Having never experienced an electronic concert before, I was curious to find out for myself how one would compare to traditional rock and folk concerts that I had attended previously. I finally got my chance on October 28, 2011, when Passion Pit, my favorite electronic band, came to Charlottesville for their first show of the touring season.
Before reviewing the concert itself, it is interesting to note the history of the band. Their first EP, Chunk of Change was actually a compilation of electronic songs written and recorded entirely by now-frontman Michael Angelakos, as an intended Valentine’s Day gift for his girlfriend. Still attending Emerson College in Massachusetts at the time, his tracks quickly spread to friends and acquaintances by word of mouth and subsequently caught the attention of many online bloggers. From there, record deals were signed, new members were recruited to play shows with Angelakos, and in mere months, what originally started as a one-time gift had quickly blown up into a full blown, successful electronic band.
After two opening acts of lesser-known electronic bands, Passion Pit finally came onto the stage, opening with the first track on their album Manners, “Make Light.” As the synths blared so too did the bright white lights on the stage, illuminating the entire venue in blinding intermittent flashes. It was the perfect way to open the show and really pumped up the crowd. Contrasting with the previous mediocre opening acts, they really set the stage (pun intended) and left no doubt in anyone’s mind that they were the real deal—a true triple-A act.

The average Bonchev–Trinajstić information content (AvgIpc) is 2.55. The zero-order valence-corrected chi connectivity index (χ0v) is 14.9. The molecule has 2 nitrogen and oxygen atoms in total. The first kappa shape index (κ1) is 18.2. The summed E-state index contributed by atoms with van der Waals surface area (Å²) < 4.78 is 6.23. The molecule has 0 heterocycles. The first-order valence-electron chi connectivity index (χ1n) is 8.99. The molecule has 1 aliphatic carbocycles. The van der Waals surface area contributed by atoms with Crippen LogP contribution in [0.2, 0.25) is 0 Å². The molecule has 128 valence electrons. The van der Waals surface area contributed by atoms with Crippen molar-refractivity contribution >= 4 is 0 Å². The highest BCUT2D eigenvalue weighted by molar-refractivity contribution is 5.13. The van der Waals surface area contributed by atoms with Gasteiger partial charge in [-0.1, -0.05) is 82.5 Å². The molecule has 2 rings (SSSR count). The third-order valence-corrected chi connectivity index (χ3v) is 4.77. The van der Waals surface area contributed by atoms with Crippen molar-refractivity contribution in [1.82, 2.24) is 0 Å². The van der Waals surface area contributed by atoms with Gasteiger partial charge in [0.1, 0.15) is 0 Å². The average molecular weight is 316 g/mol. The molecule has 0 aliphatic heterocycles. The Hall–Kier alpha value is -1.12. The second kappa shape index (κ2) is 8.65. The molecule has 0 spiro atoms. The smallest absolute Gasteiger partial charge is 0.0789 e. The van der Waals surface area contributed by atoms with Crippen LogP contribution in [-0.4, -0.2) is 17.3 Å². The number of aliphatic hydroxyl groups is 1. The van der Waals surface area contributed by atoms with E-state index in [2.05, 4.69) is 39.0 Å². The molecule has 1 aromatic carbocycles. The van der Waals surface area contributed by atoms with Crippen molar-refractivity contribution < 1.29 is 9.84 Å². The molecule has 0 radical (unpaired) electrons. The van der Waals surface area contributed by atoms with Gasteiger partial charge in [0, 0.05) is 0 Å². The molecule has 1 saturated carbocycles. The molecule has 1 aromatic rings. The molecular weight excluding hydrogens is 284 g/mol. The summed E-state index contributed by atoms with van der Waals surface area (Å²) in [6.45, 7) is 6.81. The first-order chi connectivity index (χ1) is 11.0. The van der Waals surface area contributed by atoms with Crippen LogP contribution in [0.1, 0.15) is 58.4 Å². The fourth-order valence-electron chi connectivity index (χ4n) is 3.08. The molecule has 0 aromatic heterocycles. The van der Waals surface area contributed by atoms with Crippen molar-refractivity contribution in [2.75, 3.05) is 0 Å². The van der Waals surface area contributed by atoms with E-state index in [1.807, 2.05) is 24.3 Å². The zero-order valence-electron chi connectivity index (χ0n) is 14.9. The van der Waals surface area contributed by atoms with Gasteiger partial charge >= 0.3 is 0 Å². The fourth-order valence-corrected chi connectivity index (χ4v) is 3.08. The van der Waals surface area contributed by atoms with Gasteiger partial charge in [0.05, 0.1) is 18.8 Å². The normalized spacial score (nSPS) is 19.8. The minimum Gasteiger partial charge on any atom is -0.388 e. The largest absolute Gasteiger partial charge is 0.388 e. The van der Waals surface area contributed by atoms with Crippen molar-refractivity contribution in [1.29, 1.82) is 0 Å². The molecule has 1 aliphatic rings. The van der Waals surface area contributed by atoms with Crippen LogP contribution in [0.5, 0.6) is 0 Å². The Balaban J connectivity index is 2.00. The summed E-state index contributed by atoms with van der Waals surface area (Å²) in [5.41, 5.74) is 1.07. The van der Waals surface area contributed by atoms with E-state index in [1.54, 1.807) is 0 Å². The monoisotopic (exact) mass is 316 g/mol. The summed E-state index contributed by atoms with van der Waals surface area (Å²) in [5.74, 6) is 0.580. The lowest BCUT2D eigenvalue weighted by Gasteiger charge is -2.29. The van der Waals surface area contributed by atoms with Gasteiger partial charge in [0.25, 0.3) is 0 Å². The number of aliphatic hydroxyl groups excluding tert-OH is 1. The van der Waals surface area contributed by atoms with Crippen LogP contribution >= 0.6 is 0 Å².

In fact, it’s hard to imagine a more engaging technosonic concert—especially for a mainstream band such as this one. Many of the songs seem as if they were written specifically for audience participation. For example, easy to remember, repeating background vocals are prevalent in many tracks such as “Little Secrets,” as well as harmonizing backing vocals in others such as “Eyes as Candles” and “Better Things.” Full of energy, their music had the crowd jumping, dancing, and singing along even when crowd participation was not designed.
Their hit song, “Sleepyhead,” actually features a sample from harpist/singer Mary O'Hara. The sampled song, titled “Óró Mo Bháidín,” is sung in Irish Gaelic; however, in “Sleepyhead,” the song is spliced and distorted adding eerie yet somehow fitting background vocals to the song; its higher pitch along with increased tempo and reverberation makes the original melody hardly recognizable. Combined with drums, bass, synths, and lead Angelakos’ impeccable falsetto vocals, it makes for a very catchy and original sounding beat. Passion Pit’s other songs follow a similar formula, although they are all quite different in texture and structure. The samples and synths may often repeat, but are of optimal length and have enough variation so that not one song is left with a dull moment.
With only one full album and one EP release so far, Passion Pit played almost every one of their songs—certainly all the songs everyone wanted to hear—along with a couple of new, never-before-heard tracks. Before coming to the concert, I thought an electronic concert, which is played primarily on keyboards and synthesizers may not be as exciting or fun to watch as show with traditional instruments; I could not have been more wrong. Although I may have walked away suffering slight hearing loss from the loudness of the speakers, I left having experienced one of the best concerts ever.